Hormone therapy aside, there are other options. If you want to make penetrative sex less painful, you can buy an over-the-counter vaginal moisturizer or personal lubricant (and, hell, I recommend this for people of any age).

If you want to engage in vaginal exercise, you can play around with vaginal dilators and other toys, which can help to maintain the elasticity of your vaginal walls. Or you can be more intentional about having penetrative sex more frequently.

Your doctor may also prescribe a hormonal contraceptive, or an estrogen cream, gel, or ring.

Personally, I think the best thing to do when penetrative sex is painful is to expand the definition of what sex means to you. Penetrative sex doesn’t have to be the main event. I’ve written about this at length before but, when you give yourself the chance to enjoy all the other forms of pleasure that exist, you may find that your sex life undergoes a revitalization of sorts. A sexual relationship that revolves around penetrative sex is very limiting.

Once you’ve dealt with your vaginal atrophy, you may also notice that your levels of sexual desire have shifted.

In some cases, those going through (peri)menopause experience an increase in sexual desire. This is often due to lifestyle factors, such as kids leaving the nest, allowing you more alone time and quality couple time. In the case of postmenopause, the increase could be due to the elimination of anxiety over the possibility of an unplanned pregnancy. Some women just plain feel more comfortable in their sexuality by that point in their lives.

In other cases, those going through (peri)menopause may feel less desire and arousal. They may experience depression and anxiety around the changes in their body, lack of sleep thanks to other menopausal symptoms, and sometimes, it’s just lower levels of estrogen that lead to a decreased sex drive and the fact that it takes longer to get aroused.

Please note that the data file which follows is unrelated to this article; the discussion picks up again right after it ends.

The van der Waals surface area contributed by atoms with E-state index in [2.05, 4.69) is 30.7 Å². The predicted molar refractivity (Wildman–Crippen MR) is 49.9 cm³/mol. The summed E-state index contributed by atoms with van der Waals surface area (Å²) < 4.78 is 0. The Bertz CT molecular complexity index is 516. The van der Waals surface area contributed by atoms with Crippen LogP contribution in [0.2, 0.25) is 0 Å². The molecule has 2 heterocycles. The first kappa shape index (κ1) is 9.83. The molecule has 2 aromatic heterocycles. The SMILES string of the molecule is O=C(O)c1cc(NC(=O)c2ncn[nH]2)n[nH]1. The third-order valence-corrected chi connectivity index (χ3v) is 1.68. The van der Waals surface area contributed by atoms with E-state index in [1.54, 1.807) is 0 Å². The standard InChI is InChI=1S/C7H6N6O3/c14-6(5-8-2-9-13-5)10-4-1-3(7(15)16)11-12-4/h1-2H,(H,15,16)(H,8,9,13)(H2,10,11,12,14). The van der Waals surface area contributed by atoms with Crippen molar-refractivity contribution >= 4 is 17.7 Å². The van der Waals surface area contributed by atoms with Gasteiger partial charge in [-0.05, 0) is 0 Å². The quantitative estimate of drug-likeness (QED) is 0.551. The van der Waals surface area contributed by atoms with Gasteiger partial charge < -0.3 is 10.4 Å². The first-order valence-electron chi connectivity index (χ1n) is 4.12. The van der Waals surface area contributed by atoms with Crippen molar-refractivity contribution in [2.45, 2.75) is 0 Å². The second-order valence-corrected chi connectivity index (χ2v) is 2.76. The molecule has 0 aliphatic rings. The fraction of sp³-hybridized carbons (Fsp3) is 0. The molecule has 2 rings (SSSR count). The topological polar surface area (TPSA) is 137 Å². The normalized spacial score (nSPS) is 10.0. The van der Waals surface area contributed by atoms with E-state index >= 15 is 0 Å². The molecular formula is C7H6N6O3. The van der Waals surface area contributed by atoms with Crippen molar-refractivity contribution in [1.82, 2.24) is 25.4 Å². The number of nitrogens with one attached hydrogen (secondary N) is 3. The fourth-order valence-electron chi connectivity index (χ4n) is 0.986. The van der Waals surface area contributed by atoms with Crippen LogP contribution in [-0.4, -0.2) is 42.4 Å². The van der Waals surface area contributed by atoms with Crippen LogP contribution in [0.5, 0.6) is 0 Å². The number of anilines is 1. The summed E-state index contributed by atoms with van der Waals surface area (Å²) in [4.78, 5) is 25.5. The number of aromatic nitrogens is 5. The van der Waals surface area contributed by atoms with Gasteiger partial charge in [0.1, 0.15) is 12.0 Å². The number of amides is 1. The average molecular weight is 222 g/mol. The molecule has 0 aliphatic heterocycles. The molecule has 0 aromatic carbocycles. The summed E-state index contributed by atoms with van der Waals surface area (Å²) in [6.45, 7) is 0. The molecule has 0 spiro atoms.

In these cases, it’s worth talking to your OBGYN so that you can find a treatment that tackles the underlying cause of your diminishing interest in sex.

Continue to Communicate with Your Partner

No matter how the symptoms of (peri)menopause manifest in your body, it’s important that you communicate with your partner(s) about what you’re experiencing. Chances are, they’ve noticed a shift in your sex life too, but have no clue what’s causing it.

Finally, remember that perimenopause, menopause, and postmenopause are not problems to be fixed. They’re just natural aspects of growing older.

As long as you keep this front of mind, you’ll be able to roll with anything.

Stephanie Auteri

Stephanie Auteri

Journalist & Content Marketing Writer
Steph Auteri has written about sexuality for the Atlantic, the Washington Post, Pacific Standard, VICE, and other publications, and has collaborated with folks at the American Association of Sexuality Educators, Counselors, and Therapists (AASECT), the Center for Sex Education, and Good in Bed. She is the author of A Dirty Word, a reported memoir about how female sexuality is so often treated like a dirty word.